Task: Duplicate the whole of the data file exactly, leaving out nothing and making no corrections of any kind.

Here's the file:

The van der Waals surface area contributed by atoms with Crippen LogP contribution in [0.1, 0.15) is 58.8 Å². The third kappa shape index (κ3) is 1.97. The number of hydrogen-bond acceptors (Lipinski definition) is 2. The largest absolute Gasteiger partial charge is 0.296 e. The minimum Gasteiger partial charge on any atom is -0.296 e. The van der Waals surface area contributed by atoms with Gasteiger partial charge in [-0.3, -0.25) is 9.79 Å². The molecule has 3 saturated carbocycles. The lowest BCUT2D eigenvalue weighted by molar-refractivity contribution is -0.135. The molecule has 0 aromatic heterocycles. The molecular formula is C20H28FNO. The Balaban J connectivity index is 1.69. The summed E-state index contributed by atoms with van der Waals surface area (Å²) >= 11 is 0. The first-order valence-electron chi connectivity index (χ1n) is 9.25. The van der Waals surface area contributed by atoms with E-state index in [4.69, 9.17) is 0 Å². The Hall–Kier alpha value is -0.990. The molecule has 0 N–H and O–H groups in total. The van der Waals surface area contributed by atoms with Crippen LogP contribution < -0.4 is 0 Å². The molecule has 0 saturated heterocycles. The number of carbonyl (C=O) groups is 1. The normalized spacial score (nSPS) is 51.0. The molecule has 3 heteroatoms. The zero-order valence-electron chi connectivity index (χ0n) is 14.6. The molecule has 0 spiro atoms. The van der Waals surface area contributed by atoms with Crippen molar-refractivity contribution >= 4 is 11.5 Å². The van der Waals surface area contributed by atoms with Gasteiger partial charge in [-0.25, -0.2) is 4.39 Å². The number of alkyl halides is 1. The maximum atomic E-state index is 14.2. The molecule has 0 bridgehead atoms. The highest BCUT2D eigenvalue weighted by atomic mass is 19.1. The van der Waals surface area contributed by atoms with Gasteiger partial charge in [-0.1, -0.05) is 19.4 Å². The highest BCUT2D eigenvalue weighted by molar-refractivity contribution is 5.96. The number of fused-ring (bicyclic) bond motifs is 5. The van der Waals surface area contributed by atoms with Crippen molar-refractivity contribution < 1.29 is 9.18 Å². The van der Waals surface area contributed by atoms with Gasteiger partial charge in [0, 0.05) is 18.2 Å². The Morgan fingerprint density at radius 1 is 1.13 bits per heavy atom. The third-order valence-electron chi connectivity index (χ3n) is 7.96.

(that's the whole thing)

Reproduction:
The van der Waals surface area contributed by atoms with Crippen LogP contribution in [0.1, 0.15) is 58.8 Å². The third kappa shape index (κ3) is 1.97. The number of hydrogen-bond acceptors (Lipinski definition) is 2. The largest absolute Gasteiger partial charge is 0.296 e. The minimum Gasteiger partial charge on any atom is -0.296 e. The van der Waals surface area contributed by atoms with Gasteiger partial charge in [-0.3, -0.25) is 9.79 Å². The molecule has 3 saturated carbocycles. The lowest BCUT2D eigenvalue weighted by molar-refractivity contribution is -0.135. The molecule has 0 aromatic heterocycles. The molecular formula is C20H28FNO. The Balaban J connectivity index is 1.69. The summed E-state index contributed by atoms with van der Waals surface area (Å²) >= 11 is 0. The first-order valence-electron chi connectivity index (χ1n) is 9.25. The van der Waals surface area contributed by atoms with E-state index in [4.69, 9.17) is 0 Å². The Hall–Kier alpha value is -0.990. The molecule has 0 N–H and O–H groups in total. The van der Waals surface area contributed by atoms with Crippen LogP contribution < -0.4 is 0 Å². The molecule has 0 saturated heterocycles. The number of carbonyl (C=O) groups is 1. The normalized spacial score (nSPS) is 51.0. The molecule has 3 heteroatoms. The zero-order valence-electron chi connectivity index (χ0n) is 14.6. The molecule has 0 spiro atoms. The van der Waals surface area contributed by atoms with Crippen molar-refractivity contribution >= 4 is 11.5 Å². The van der Waals surface area contributed by atoms with Gasteiger partial charge in [-0.25, -0.2) is 4.39 Å². The number of alkyl halides is 1. The maximum atomic E-state index is 14.2. The molecule has 0 bridgehead atoms. The highest BCUT2D eigenvalue weighted by atomic mass is 19.1. The van der Waals surface area contributed by atoms with Gasteiger partial charge in [-0.1, -0.05) is 19.4 Å². The highest BCUT2D eigenvalue weighted by molar-refractivity contribution is 5.96. The number of fused-ring (bicyclic) bond motifs is 5. The van der Waals surface area contributed by atoms with Crippen molar-refractivity contribution < 1.29 is 9.18 Å². The van der Waals surface area contributed by atoms with Gasteiger partial charge in [0, 0.05) is 18.2 Å². The Morgan fingerprint density at radius 1 is 1.13 bits per heavy atom. The third-order valence-electron chi connectivity index (χ3n) is 7.96.